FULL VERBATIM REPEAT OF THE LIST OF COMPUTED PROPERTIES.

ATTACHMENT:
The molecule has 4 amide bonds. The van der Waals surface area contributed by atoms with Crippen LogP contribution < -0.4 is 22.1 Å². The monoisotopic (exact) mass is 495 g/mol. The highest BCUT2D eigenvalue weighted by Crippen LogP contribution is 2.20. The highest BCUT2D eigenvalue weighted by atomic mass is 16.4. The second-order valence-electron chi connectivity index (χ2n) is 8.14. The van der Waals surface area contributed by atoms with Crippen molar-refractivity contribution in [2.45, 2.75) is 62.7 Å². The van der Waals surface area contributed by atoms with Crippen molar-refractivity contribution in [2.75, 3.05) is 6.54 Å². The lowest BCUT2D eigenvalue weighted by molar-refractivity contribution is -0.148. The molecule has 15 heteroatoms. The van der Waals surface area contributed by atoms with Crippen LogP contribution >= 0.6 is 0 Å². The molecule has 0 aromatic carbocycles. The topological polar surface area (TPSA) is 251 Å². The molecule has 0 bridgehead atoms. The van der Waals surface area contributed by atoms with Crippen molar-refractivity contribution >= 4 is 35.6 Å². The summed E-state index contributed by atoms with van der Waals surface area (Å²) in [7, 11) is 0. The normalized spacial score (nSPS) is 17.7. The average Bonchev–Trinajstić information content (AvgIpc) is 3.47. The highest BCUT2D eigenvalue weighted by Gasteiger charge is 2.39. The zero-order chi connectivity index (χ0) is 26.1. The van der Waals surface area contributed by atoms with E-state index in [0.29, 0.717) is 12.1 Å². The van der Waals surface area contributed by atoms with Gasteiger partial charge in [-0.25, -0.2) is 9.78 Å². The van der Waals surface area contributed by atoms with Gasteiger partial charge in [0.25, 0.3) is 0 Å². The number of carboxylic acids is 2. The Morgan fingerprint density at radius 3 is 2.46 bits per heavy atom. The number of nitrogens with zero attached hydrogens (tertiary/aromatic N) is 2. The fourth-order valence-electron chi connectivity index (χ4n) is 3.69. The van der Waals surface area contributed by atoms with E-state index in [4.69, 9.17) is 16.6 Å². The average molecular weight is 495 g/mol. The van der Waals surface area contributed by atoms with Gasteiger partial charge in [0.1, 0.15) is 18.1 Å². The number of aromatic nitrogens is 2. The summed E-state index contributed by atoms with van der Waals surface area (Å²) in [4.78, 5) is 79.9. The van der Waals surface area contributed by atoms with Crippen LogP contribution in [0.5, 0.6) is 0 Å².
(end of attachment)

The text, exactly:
The molecule has 4 amide bonds. The van der Waals surface area contributed by atoms with Crippen LogP contribution < -0.4 is 22.1 Å². The monoisotopic (exact) mass is 495 g/mol. The highest BCUT2D eigenvalue weighted by Crippen LogP contribution is 2.20. The highest BCUT2D eigenvalue weighted by atomic mass is 16.4. The second-order valence-electron chi connectivity index (χ2n) is 8.14. The van der Waals surface area contributed by atoms with Crippen molar-refractivity contribution in [2.45, 2.75) is 62.7 Å². The van der Waals surface area contributed by atoms with Crippen molar-refractivity contribution in [2.75, 3.05) is 6.54 Å². The lowest BCUT2D eigenvalue weighted by molar-refractivity contribution is -0.148. The molecule has 15 heteroatoms. The van der Waals surface area contributed by atoms with Crippen LogP contribution >= 0.6 is 0 Å². The molecule has 0 aromatic carbocycles. The topological polar surface area (TPSA) is 251 Å². The molecule has 0 bridgehead atoms. The van der Waals surface area contributed by atoms with Crippen molar-refractivity contribution >= 4 is 35.6 Å². The summed E-state index contributed by atoms with van der Waals surface area (Å²) in [7, 11) is 0. The normalized spacial score (nSPS) is 17.7. The average Bonchev–Trinajstić information content (AvgIpc) is 3.47. The highest BCUT2D eigenvalue weighted by Gasteiger charge is 2.39. The zero-order chi connectivity index (χ0) is 26.1. The van der Waals surface area contributed by atoms with E-state index in [0.29, 0.717) is 12.1 Å². The van der Waals surface area contributed by atoms with Gasteiger partial charge in [-0.25, -0.2) is 9.78 Å². The van der Waals surface area contributed by atoms with Gasteiger partial charge in [0.25, 0.3) is 0 Å². The number of carboxylic acids is 2. The Morgan fingerprint density at radius 3 is 2.46 bits per heavy atom. The number of nitrogens with zero attached hydrogens (tertiary/aromatic N) is 2. The fourth-order valence-electron chi connectivity index (χ4n) is 3.69. The van der Waals surface area contributed by atoms with E-state index in [4.69, 9.17) is 16.6 Å². The average molecular weight is 495 g/mol. The van der Waals surface area contributed by atoms with Gasteiger partial charge in [0.1, 0.15) is 18.1 Å². The number of aromatic nitrogens is 2. The summed E-state index contributed by atoms with van der Waals surface area (Å²) in [4.78, 5) is 79.9. The van der Waals surface area contributed by atoms with Crippen LogP contribution in [0.5, 0.6) is 0 Å².